While the history of hydropower development dates back to 1911 in Nepal, the country is still struggling to harness hydropower potential to its minimum requirement. It has been told over and over again that Nepal’s economically feasible hydropower generation capacity is one of the highest in the world. However, this huge potential is still untapped.
Nepal is blessed with abundant hydro resources. Thanks to the country’s major rivers and their small tributaries. With the potential to generate over 90,000 MW, nearly 50,000 MW power has been told to be economically and technically viable.
As a result of proper management, Nepal Electricity Authority has been able to slash the power cut to few hours a week. It is definitely a relief to Nepali consumers who were suffering long hours of load shedding in the past. But what is equally important to understand that nearly half of our population have no access to grid-connected power. Because of which, many people are forced to rely on alternative sources like firewood and imported fossil fuel. It is also important to highlight that the power demand is also increasing day by day. The government estimates that at least 8,000 MW of additional power will be needed to fulfill the demand of Nepal alone by 2030. This suggests that investment in hydropower can be beneficial to the hydropower developers as well as the consumers.
Although Department of Electricity Department has issued about 13,000MW of survey license, only a small fraction of those issued has been initiated for construction. A lack of political stability and good governance are some of the important factors which are hindering the hydropower development. Lack of inter-governmental agency co-ordination and prolonged processes for environmental clearances from the government are also often cited as other barriers by the developers. Absence of proper coordination with the locals and their unreasonable demands are also challenging factors in hydropower development. Besides, these socio-political challenges, there are other natural risks like earthquakes and landslides. The little discharge of Nepali rivers in the dry season is also another issue often pointed out by hydropower experts.
Despite all above cited problem, it is important to focus that a conducive environment has been created for developers and investors. Although there are some challenges to identify the barriers to the development of hydropower resources, a lot of progress has been done.
At present more than 12 major hydropower projects are under construction. Although many of these project’s completion has been a setback because of the devastating earthquake in 2015, the government is firm in the reduction of energy crisis. The government has declared a National Energy Crisis Reduction and Electricity Development Decade (2016-2026) with the aim to end the existing energy crisis of the country and to develop hydropower projects.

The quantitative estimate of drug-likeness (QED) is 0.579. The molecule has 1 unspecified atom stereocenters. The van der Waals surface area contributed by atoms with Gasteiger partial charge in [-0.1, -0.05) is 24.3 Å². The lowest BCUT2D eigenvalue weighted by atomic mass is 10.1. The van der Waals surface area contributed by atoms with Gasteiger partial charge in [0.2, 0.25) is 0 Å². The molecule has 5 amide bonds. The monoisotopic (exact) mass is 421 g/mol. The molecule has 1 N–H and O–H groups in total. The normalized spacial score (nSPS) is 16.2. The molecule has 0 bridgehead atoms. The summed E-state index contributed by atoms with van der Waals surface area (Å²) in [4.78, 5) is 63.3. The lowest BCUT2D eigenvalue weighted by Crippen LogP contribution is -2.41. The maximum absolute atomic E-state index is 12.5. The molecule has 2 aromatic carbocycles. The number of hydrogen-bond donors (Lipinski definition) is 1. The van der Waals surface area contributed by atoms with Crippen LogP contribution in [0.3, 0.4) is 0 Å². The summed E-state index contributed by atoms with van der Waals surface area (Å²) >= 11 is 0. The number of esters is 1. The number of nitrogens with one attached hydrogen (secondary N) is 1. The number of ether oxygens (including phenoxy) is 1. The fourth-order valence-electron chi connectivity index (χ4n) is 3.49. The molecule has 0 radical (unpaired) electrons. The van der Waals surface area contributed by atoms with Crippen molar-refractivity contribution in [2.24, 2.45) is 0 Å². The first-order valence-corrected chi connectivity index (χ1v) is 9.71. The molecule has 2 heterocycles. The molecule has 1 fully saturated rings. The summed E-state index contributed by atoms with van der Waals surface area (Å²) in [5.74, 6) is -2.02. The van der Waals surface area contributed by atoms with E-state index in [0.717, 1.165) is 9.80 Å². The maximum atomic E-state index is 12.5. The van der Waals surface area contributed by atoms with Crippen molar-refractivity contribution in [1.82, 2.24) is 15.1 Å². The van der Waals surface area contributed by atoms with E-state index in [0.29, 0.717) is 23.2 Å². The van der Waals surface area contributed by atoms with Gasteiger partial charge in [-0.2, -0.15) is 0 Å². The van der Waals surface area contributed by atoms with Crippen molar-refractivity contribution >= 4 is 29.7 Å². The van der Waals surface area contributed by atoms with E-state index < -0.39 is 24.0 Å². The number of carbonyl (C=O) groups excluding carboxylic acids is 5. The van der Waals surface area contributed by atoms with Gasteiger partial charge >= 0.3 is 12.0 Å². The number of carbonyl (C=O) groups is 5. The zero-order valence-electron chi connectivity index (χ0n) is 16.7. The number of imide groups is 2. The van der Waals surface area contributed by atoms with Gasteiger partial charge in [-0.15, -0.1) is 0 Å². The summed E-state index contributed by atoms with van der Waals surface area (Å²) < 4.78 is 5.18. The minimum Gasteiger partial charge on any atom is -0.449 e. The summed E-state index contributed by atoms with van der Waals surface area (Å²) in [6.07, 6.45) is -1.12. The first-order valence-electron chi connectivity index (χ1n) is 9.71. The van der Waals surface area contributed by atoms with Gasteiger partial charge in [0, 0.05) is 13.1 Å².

Political turmoil has long been blamed as a major barrier for hydropower development, particularly to attract FDI. With recently formed new government, it can be at least assured that political situation in the country is back on the tracks. A two-third majority of left alliance in the House of Representatives indicates that the current government will be in the rule for at least next five years. It means that a conducive environment has been created for developers and financers.
Likewise, in order to address the issue raised by the locals, many hydropower projects have started involving the locals within the projects in different ways.
With the objective to help investors develop their projects rapidly, the government is establishing a coordination committee which will work with the investors. The committee will also work towards simplifying administrative procedures.
Another barrier is the requirement of huge capital in investment and financing. However, this problem is also being addressed with the concept of project financing and increasing interest of foreign investors as well as Nepali residing abroad and within the country. Now, the country needs rebranding to assure the investors that the country is ready for hydropower projects.
‘Unleashing 40,000 MW in 10 years’
Energy Development Council, the umbrella organization representing the entire energy sector organized a three-day conference with the target of knowledge-sharing on investment in Nepal, early this year. The event featured renowned speakers and provide a platform for investors, developers and financers worldwide to seal the deal in the energy sector.
This event provided an opportunity for the investors to come and feel the sense of optimism that is growing in the country with political stability. The event was successful in bringing together the stakeholders of hydropower. President Bidhya Devi Bahandari who was the chief guest of the event called on both local and foreign investors for active involvement in harnessing the huge hydropower potential in the country. The summit was also successful in bringing international attention for the investment along while brining some commitment for the investment.
CEO, Sushmit Energy